We continue our series about common hoof problems in horses with a look at Laminitis and Founder in Horses, White Line Disease, Thrush, and Limb Deformities in Foals.
Laminitis in horses is inflammation and damage of the tissue between the hoof and the underlying coffin bone. In severe cases it can progress to founder, where the hoof and coffin bone become separated and the coffin bone can rotate, leading to severe pain.
Laminitis commonly results from endocrine diseases such as equine metabolic syndrome (EMS) or pituitary pars intermedia dysfunction (PPID), but other causes can include weight bearing on supporting limbs due to injury and excessive sugar intake from grain or lush pasture.
Laminitis in horses is irreversible. Treatment must be initiated to minimize further damage and recovery outcomes vary widely from horse to horse.
Read more about Laminitis in the following blog posts (listen now function available)
Supportive Laminitis Treatment With FormaHoof – Hugo’s Road To Recovery
Treating Laminitis In Broodmares With FormaHoof
Feeding and Caring for Laminitis
Supporting Horses’ Laminitis Rehabilitation with FormaHoof
FormaHoof is uniquely suited to treating laminitis in horses as it encapsulates the damaged hoof, protecting and supporting the sensitive internal structures. This prevents further deterioration, whilst also immediately reducing pain and improving the horse’s ability to move.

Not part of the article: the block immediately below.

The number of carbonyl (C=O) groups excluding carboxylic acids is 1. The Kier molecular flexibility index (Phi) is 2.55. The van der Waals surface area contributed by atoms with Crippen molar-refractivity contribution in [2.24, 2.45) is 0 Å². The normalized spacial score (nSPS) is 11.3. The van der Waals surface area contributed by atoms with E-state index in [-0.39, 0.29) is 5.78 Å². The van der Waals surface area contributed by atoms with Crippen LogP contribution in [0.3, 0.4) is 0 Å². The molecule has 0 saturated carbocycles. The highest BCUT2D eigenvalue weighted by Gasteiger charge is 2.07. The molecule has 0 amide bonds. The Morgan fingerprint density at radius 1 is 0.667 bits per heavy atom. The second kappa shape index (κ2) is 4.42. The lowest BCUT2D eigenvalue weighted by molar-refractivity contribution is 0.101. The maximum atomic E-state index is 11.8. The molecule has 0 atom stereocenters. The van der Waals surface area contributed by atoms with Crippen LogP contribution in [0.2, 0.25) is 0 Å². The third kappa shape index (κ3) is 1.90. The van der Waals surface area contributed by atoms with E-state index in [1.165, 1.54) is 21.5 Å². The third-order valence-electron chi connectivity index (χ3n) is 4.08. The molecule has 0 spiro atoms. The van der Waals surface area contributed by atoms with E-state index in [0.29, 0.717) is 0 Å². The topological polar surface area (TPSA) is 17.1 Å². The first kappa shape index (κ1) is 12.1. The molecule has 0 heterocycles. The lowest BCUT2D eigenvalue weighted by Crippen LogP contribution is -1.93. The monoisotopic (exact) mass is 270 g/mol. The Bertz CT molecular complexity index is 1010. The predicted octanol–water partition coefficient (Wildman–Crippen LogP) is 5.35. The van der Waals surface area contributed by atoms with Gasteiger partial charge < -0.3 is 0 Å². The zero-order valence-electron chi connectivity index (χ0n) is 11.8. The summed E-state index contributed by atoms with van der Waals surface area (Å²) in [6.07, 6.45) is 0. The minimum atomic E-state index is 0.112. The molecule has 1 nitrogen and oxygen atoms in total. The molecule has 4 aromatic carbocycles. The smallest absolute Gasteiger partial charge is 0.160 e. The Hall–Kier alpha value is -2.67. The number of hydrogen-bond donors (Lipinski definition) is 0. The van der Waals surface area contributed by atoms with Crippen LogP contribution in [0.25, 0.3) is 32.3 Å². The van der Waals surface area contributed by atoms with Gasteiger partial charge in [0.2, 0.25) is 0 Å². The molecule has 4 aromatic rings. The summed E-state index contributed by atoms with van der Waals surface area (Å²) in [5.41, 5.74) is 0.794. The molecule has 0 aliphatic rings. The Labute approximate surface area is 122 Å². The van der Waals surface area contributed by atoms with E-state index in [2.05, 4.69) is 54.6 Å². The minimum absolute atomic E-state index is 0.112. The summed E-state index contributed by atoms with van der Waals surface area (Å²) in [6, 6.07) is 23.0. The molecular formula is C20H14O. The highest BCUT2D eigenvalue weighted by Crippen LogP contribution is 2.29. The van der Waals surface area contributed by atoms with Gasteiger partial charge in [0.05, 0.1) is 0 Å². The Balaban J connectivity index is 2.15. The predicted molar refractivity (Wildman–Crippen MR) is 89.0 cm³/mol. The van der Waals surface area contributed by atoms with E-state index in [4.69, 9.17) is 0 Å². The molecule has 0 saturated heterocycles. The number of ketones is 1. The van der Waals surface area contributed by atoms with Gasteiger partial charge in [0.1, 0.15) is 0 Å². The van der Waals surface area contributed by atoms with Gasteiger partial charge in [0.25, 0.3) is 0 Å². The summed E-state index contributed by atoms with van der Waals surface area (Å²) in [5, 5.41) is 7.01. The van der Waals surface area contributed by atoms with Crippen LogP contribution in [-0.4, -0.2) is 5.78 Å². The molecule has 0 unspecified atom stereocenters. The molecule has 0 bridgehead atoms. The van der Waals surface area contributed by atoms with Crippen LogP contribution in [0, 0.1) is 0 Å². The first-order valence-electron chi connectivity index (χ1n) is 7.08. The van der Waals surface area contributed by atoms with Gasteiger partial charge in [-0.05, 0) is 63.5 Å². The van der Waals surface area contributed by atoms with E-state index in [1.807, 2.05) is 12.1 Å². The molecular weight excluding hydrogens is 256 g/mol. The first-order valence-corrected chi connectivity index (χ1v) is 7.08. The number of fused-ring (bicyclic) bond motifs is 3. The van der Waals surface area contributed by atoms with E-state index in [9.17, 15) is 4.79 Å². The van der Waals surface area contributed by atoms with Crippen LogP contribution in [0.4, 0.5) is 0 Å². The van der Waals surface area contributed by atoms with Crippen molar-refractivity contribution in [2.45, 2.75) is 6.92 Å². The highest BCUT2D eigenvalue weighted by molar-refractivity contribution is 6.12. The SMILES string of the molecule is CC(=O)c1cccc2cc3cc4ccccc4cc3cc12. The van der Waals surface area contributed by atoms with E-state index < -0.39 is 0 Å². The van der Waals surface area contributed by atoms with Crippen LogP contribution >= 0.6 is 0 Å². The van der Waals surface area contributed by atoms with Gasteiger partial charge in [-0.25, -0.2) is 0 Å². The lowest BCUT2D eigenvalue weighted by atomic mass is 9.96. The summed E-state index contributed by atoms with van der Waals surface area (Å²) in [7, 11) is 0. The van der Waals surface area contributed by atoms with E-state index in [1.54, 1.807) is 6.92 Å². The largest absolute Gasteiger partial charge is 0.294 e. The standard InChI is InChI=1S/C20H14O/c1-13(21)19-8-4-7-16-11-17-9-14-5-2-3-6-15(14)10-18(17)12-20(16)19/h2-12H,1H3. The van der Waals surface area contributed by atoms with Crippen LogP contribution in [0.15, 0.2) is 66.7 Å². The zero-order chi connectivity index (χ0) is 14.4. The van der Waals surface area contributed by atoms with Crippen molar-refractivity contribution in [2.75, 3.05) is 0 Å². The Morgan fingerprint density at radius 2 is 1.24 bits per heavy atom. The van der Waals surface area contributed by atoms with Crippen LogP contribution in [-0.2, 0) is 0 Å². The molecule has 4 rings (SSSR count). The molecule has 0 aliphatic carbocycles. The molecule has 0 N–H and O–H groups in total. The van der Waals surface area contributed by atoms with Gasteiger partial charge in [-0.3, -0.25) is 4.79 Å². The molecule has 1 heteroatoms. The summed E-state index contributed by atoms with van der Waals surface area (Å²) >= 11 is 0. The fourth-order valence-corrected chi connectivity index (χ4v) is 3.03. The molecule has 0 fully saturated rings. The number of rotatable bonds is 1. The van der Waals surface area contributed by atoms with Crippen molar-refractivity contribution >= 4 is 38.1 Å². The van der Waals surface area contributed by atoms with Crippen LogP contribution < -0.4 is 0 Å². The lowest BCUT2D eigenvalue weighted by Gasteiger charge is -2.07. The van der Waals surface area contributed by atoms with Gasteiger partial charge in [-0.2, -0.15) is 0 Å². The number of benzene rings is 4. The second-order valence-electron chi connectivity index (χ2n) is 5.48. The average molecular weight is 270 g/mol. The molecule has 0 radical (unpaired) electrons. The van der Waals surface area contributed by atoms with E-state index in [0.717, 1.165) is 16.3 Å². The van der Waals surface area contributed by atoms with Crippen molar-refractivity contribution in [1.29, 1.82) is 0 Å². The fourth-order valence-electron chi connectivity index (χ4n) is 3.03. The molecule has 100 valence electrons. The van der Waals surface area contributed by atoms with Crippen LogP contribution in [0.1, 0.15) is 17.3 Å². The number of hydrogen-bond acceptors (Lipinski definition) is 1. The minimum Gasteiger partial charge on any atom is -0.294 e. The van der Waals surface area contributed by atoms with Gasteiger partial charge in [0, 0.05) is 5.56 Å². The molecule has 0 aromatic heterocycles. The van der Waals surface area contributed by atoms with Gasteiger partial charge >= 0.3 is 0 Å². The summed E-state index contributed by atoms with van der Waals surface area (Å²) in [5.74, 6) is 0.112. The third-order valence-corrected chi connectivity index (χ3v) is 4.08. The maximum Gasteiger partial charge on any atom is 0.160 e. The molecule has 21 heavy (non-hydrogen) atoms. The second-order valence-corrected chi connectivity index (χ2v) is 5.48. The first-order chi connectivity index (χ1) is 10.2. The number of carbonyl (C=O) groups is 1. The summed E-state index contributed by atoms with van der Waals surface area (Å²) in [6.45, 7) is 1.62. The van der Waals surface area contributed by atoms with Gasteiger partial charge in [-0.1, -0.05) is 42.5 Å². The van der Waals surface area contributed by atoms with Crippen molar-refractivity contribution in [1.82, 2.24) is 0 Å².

The resulting comfort also reduces overall stress levels, leading to a faster recovery as the horse can quickly return to a regular routine. FormaHoof will clearly NOT cure a disease like Laminitis or Founder but can support your horse during their rehabilitation by providing drug-free comfort and help to prevent further damage.
How long this will take depends on the condition your horse is in. Most horses can return to barefoot within very few application cycles, whilst severe cases may need a little longer.
Common side effects of laminitis include seedy toe or white line disease, seromas (blood pockets) and/or abscesses. This is nothing unusual but needs to be treated immediately to avoid further damage.
White line disease in horses is also known as seedy toe, hoof-wall disease, hollow wall, Candida, or onychomycosis.
When opportunistic bacteria or fungi invade and destroy the hoof-wall tissue, white line disease can, if left untreated, affect the entire inner hoof wall, resulting in lameness, hoof wall separation and loss of stability of the entire hoof.
A healthy hoof acts as a barrier against invasion of these microorganisms, but hoof cracks or fissures can allow the bacteria or fungi to enter and infection to set in. White line disease can also be a symptom of laminitis.
White line disease in horses can be healed. The infected areas need to be removed and, depending on the severity, a hoof wall resection may be needed. The infected area needs to be disinfected and kept clean and dry for a period of time.
More information about white line disease, the causes, treatment and more can be found at
Treating White Line Disease With FormaHoof